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Stuck in elevator, student shares faith with S. African airline pilot

OMAHA, Neb. (BP)–Jenny Bressel really didn’t know what to expect at her first evangelism conference as she headed to Omaha for a couple of days with her youth group from First Southern Baptist Church of Salina, Kan.

The unexpected happened, however, at the host hotel. Trapped in an elevator for almost 90 minutes, Bressel turned to her FAITH. Standing by a South African airline pilot she began to share what God had done for her.

“I’ve grown up more [spiritually] in these two days than I thought,” said the high school senior.

Bressel was among 1,200-plus youth and adults who gathered for annual “In. D.E.P.T.H.” evangelism training at Omaha’s Doubletree Hotel Dec. 28-29.

The pilot’s name was Alex is all Jenny remembers. But what she will never forget is that Alex prayed to receive Jesus as his Savior.

Georgia Hickman, one of the group’s sponsors, also was confined to the stuck elevator with two other members of the youth group, Ashley Pound and Jessica Davis.

“There we were with about 10 people in the elevator. Jenny just asked the man the transition question,” said Hickman, 79, a veteran of youth mission trips. “He said, ‘I do not have any idea what it means to be saved.’ So we started sharing with him.

“He had never heard the story about Jesus’ birth and death. Whenever he had a question, Ashley and Jessica would help show him a Bible verse.”

It was Hickman who asked the airline pilot if he would like to pray to accept Jesus Christ. “I led him in the sinner’s prayer. I also prayed that God would get us out of the elevator and about that time the doors opened,” Hickman recounted.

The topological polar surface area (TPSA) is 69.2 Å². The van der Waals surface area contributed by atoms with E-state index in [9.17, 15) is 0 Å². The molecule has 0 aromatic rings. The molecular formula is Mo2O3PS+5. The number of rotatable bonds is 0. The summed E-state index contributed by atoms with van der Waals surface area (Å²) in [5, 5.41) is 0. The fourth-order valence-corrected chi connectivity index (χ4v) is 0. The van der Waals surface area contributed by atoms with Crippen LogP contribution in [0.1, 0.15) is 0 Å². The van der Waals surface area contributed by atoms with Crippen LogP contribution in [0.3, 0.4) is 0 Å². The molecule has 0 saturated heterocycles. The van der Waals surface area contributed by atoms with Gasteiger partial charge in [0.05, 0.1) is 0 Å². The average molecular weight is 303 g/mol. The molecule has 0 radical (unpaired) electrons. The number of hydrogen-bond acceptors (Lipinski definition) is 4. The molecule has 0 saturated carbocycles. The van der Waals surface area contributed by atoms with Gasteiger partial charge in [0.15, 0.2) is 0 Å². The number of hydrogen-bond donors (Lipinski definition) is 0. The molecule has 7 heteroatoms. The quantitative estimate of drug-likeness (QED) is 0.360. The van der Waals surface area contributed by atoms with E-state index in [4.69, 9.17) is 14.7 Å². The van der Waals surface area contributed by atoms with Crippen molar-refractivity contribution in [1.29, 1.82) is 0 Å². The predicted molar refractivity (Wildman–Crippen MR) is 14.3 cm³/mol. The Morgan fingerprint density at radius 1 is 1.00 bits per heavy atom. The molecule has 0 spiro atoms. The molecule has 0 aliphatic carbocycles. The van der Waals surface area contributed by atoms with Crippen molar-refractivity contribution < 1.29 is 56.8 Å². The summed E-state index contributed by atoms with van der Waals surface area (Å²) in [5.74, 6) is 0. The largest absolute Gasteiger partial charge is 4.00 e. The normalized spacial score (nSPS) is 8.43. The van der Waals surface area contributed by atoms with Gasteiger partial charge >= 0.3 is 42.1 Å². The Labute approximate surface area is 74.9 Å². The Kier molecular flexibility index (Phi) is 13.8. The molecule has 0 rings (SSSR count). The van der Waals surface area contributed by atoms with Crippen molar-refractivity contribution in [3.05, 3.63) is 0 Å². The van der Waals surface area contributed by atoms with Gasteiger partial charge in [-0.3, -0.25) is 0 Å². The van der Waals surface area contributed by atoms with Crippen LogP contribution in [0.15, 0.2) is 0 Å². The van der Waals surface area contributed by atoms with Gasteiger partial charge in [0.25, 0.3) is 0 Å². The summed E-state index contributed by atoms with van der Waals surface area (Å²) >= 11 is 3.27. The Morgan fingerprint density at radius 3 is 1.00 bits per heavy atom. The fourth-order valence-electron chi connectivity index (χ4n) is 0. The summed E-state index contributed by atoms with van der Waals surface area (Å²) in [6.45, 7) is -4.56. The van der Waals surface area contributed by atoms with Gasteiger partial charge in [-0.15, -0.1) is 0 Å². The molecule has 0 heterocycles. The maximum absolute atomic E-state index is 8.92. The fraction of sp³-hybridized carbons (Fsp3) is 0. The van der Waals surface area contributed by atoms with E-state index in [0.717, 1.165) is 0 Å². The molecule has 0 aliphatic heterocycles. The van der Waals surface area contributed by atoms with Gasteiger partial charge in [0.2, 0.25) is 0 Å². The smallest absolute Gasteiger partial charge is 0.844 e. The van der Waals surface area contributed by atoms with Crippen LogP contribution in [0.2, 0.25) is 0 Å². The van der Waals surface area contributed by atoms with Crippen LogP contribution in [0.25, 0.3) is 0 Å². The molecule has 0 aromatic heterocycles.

After the elevator’s doors opened the man seemed to disappear. Hickman said the group never saw him again, but they immediately shared with Terry McIlvain, student evangelism director with Kansas-Nebraska Convention of Southern Baptists, what had happened. With the help of McIlvain they left a New Testament at the hotel’s front desk for the pilot.

Bressel wrote a note to Alex and enclosed her e-mail address. Upon arriving home from the two-day youth evangelism conference she had a reply from Alex. He shared that the individuals who had shared with him would never know how much he needed to receive Jesus.

Bressel’s church in Salina has participated in FAITH evangelism training, and Bressel and Hickman both give credit to FAITH for providing them with the boldness to tell someone else about Jesus.

“FAITH has a tremendous impact on our church,” reported Glenn Davis, the church’s pastor. “With Jenny and many others like her, it has equipped them to be more comfortable to share their faith. It has given them a plan, a format to share when situations come up like they did in Omaha.”

First Southern Baptist Church has between 30 to 40 people who gather each Monday night as part of the FAITH ministry.

McIlvain said 152 decisions were recorded during the “In. D.E.P.T.H.” conference. Thirty-eight young people made professions of faith in Jesus Christ. Other decisions included six for assurance of their salvation; two candidates for baptism; 56 rededications to their faith; and 50 who requested prayer for events in their lives.

Students and adults gave $7,386.30 to support summer missionaries for the 2001 Super Summer youth camps. The next In. D.E.P.T.H conference will be Dec. 27-28, 2001, in Topeka.
Cowling is editor of Images of the Heartland, a journal published by the Kansas-Nebraska Convention of Southern Baptists.

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  • Randy Cowling